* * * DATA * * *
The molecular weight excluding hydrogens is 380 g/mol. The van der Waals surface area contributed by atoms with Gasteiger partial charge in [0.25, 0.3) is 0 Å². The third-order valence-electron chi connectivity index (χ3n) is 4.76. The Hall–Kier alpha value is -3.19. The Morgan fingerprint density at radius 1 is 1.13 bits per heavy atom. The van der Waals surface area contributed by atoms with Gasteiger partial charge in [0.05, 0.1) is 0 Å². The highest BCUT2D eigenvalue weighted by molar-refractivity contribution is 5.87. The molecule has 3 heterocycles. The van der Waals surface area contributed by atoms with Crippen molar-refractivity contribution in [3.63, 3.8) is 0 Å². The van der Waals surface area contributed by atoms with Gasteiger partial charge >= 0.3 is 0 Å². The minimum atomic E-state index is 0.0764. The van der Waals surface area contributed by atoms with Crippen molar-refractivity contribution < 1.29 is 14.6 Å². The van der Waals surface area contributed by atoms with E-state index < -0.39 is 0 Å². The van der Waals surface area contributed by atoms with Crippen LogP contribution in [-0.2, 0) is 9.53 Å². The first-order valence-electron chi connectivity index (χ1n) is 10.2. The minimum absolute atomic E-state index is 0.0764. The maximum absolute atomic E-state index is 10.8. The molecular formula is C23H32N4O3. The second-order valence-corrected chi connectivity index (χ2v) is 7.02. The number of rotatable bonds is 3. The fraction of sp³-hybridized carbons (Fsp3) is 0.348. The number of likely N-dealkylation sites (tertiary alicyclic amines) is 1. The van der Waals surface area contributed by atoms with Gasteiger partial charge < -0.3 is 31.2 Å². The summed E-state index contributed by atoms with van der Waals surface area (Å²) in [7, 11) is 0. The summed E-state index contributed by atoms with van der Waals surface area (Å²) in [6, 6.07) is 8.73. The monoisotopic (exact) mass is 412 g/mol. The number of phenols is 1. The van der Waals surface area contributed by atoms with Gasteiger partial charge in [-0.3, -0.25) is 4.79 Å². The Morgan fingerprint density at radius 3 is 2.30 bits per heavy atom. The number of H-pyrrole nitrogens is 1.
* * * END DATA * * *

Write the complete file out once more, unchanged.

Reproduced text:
The molecular weight excluding hydrogens is 380 g/mol. The van der Waals surface area contributed by atoms with Gasteiger partial charge in [0.25, 0.3) is 0 Å². The third-order valence-electron chi connectivity index (χ3n) is 4.76. The Hall–Kier alpha value is -3.19. The Morgan fingerprint density at radius 1 is 1.13 bits per heavy atom. The van der Waals surface area contributed by atoms with Gasteiger partial charge in [0.05, 0.1) is 0 Å². The highest BCUT2D eigenvalue weighted by molar-refractivity contribution is 5.87. The molecule has 3 heterocycles. The van der Waals surface area contributed by atoms with Crippen molar-refractivity contribution in [3.63, 3.8) is 0 Å². The van der Waals surface area contributed by atoms with Gasteiger partial charge >= 0.3 is 0 Å². The minimum atomic E-state index is 0.0764. The van der Waals surface area contributed by atoms with Crippen molar-refractivity contribution < 1.29 is 14.6 Å². The van der Waals surface area contributed by atoms with E-state index < -0.39 is 0 Å². The van der Waals surface area contributed by atoms with Crippen LogP contribution in [-0.2, 0) is 9.53 Å². The first-order valence-electron chi connectivity index (χ1n) is 10.2. The minimum absolute atomic E-state index is 0.0764. The maximum absolute atomic E-state index is 10.8. The molecular formula is C23H32N4O3. The second-order valence-corrected chi connectivity index (χ2v) is 7.02. The number of rotatable bonds is 3. The fraction of sp³-hybridized carbons (Fsp3) is 0.348. The number of likely N-dealkylation sites (tertiary alicyclic amines) is 1. The van der Waals surface area contributed by atoms with Gasteiger partial charge < -0.3 is 31.2 Å². The summed E-state index contributed by atoms with van der Waals surface area (Å²) in [7, 11) is 0. The summed E-state index contributed by atoms with van der Waals surface area (Å²) in [6, 6.07) is 8.73. The monoisotopic (exact) mass is 412 g/mol. The number of phenols is 1. The van der Waals surface area contributed by atoms with Gasteiger partial charge in [-0.3, -0.25) is 4.79 Å². The Morgan fingerprint density at radius 3 is 2.30 bits per heavy atom. The number of H-pyrrole nitrogens is 1.